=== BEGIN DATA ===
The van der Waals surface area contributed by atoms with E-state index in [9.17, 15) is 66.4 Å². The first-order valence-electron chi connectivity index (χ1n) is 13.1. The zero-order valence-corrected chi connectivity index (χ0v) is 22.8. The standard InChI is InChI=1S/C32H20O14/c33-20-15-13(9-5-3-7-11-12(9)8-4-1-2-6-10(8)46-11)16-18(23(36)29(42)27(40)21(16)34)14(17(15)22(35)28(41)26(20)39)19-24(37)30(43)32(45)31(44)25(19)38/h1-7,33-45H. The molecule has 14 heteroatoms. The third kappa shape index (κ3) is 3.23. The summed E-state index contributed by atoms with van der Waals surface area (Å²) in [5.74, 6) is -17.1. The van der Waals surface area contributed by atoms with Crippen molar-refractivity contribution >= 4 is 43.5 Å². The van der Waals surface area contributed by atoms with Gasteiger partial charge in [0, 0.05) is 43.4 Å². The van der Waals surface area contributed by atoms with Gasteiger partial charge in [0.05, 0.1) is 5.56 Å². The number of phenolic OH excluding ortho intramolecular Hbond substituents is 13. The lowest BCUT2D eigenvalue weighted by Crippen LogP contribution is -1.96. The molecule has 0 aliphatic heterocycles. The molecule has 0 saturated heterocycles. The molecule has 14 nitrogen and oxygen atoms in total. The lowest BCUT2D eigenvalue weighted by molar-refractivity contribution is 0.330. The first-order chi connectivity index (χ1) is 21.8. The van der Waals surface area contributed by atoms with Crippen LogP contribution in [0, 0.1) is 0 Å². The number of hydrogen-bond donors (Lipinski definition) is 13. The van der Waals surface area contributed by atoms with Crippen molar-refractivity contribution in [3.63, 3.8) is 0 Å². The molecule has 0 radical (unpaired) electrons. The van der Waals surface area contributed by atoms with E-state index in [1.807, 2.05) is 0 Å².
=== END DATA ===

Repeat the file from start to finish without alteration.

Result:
The van der Waals surface area contributed by atoms with E-state index in [9.17, 15) is 66.4 Å². The first-order valence-electron chi connectivity index (χ1n) is 13.1. The zero-order valence-corrected chi connectivity index (χ0v) is 22.8. The standard InChI is InChI=1S/C32H20O14/c33-20-15-13(9-5-3-7-11-12(9)8-4-1-2-6-10(8)46-11)16-18(23(36)29(42)27(40)21(16)34)14(17(15)22(35)28(41)26(20)39)19-24(37)30(43)32(45)31(44)25(19)38/h1-7,33-45H. The molecule has 14 heteroatoms. The third kappa shape index (κ3) is 3.23. The summed E-state index contributed by atoms with van der Waals surface area (Å²) in [5.74, 6) is -17.1. The van der Waals surface area contributed by atoms with Crippen molar-refractivity contribution >= 4 is 43.5 Å². The van der Waals surface area contributed by atoms with Gasteiger partial charge in [0, 0.05) is 43.4 Å². The van der Waals surface area contributed by atoms with Gasteiger partial charge in [0.05, 0.1) is 5.56 Å². The number of phenolic OH excluding ortho intramolecular Hbond substituents is 13. The lowest BCUT2D eigenvalue weighted by Crippen LogP contribution is -1.96. The molecule has 0 aliphatic heterocycles. The molecule has 0 saturated heterocycles. The molecule has 14 nitrogen and oxygen atoms in total. The lowest BCUT2D eigenvalue weighted by molar-refractivity contribution is 0.330. The first-order chi connectivity index (χ1) is 21.8. The van der Waals surface area contributed by atoms with Crippen LogP contribution in [0, 0.1) is 0 Å². The number of hydrogen-bond donors (Lipinski definition) is 13. The van der Waals surface area contributed by atoms with Crippen molar-refractivity contribution in [3.63, 3.8) is 0 Å². The molecule has 0 radical (unpaired) electrons. The van der Waals surface area contributed by atoms with E-state index in [1.807, 2.05) is 0 Å².